“A miscarriage is a natural and common event. All told, probably more women have lost a child from this world than haven't. Most don't mention it, and they go on from day to day as if it hadn't happened, so people imagine a woman in this situation never really knew or loved what she had. But ask her sometime: how old would your child be now? And she'll know. ”—Barbara Kingsolver
breathe in, breathe out, move on*
I had my 3 month check-up with my Oncologist on Tuesday. For the first time in months, I wasn’t paralyzed with fear as I walked into the hospital. (I could talk here about my panic attacks I experienced post treatment but we’ll save that topic for another day)
I actually forgot about my blood work they had run [which would NEVER have been the case a few short months ago] and I figured since I hadn’t heard anything as of yesterday morning, I might as well touch base and be sure all of the results looked good.
Let me also interject here and say that the Nurse Clinician @ UNC is beyond the greatest woman alive. She’s kind, patient, and even keeled which is a welcome change of pace to my energetically charged sort of personality. I rather like to think that we might be friends if it weren’t for the whole nurse / patient relationship we have going on.
[but back to the story]
Nurse J filled me in on all my stats- all my blood work looked great, chemo should mostly be out of my system, a slightly elevated sodium count (wait? what? I blame the Easter ham).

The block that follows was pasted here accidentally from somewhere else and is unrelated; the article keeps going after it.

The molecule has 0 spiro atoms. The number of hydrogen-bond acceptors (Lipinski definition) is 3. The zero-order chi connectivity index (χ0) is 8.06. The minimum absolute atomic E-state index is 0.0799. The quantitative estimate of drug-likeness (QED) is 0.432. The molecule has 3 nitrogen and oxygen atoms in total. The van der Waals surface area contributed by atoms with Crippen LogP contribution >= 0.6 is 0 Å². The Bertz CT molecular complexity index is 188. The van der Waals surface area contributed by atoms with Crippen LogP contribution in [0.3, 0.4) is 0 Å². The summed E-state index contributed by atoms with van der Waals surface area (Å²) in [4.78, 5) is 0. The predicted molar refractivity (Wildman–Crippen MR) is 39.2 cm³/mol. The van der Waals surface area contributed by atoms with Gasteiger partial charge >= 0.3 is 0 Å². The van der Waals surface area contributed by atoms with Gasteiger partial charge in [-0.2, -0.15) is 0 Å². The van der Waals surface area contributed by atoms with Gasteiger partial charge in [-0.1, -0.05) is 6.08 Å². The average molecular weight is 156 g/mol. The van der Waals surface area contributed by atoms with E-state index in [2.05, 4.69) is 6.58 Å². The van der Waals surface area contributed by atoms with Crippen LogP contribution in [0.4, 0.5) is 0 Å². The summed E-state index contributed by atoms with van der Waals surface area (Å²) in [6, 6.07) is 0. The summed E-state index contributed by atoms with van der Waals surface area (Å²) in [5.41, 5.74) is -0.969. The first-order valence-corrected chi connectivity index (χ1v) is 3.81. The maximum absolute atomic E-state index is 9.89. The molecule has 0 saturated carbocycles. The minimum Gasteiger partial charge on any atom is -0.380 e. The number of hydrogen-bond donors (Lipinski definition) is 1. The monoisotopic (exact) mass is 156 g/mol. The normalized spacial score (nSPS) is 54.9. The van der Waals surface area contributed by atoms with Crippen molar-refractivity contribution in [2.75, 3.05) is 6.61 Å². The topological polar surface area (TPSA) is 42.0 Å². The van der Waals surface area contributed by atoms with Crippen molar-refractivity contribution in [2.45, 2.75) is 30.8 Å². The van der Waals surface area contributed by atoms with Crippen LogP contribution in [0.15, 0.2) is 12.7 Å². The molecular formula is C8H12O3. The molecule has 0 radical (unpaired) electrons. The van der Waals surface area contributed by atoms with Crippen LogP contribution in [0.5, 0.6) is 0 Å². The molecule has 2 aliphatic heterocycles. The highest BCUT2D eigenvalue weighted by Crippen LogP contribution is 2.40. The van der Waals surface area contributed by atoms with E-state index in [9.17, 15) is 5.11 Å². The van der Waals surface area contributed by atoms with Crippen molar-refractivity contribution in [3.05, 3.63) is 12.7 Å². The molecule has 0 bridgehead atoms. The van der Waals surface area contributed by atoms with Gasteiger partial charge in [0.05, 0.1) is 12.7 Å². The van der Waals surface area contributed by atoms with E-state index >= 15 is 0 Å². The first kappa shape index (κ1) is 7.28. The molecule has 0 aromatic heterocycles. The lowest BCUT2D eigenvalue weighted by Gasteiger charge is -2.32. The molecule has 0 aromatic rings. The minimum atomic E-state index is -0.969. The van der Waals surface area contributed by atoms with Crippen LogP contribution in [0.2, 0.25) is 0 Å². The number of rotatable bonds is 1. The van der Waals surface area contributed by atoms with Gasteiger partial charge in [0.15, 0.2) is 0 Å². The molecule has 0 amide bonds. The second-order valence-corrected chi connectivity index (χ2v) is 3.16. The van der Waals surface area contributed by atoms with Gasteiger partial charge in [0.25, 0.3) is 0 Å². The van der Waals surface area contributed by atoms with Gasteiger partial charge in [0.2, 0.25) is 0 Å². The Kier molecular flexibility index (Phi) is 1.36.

And before we hung up, Nurse J spoke the words I’ve been longing to hear since August when this mess all began
Well, lady, it looks like you’re in the clear.
I quickly hung up the phone knowing that I couldn’t keep my voice from cracking with emotion. That the fight I waged, the worry I’ve felt, the panic I’ve tried to keep at bay, and the emotions I’ve been flooded with
are all over.
Almost 8 months in the making. And I’m finally free at last.
Thank you- from the bottom of my ever so thankful heart- for being the best cheering squad this girl could have ever imagined. I hope that sharing (even over-sharing at points) my story has helped at least one person through a dark period. Because as I’ve said all along to my close friends and family, I’m tough and if it’s meant for me to go through this to helps someone else, I’ll gladly bear that burdeon.
& now (thankfully) the worst is over and the rest of my (our) lives is dangling in the distance.
I can’t wait to see what it has in store for me. for us.
Breathe in, breathe out, move on.
*this Jimmy Buffett song was used by a family friend of ours who’s son was battling Leukemia last year. each blog post Newell made, he closed with breathe in, breathe out, move on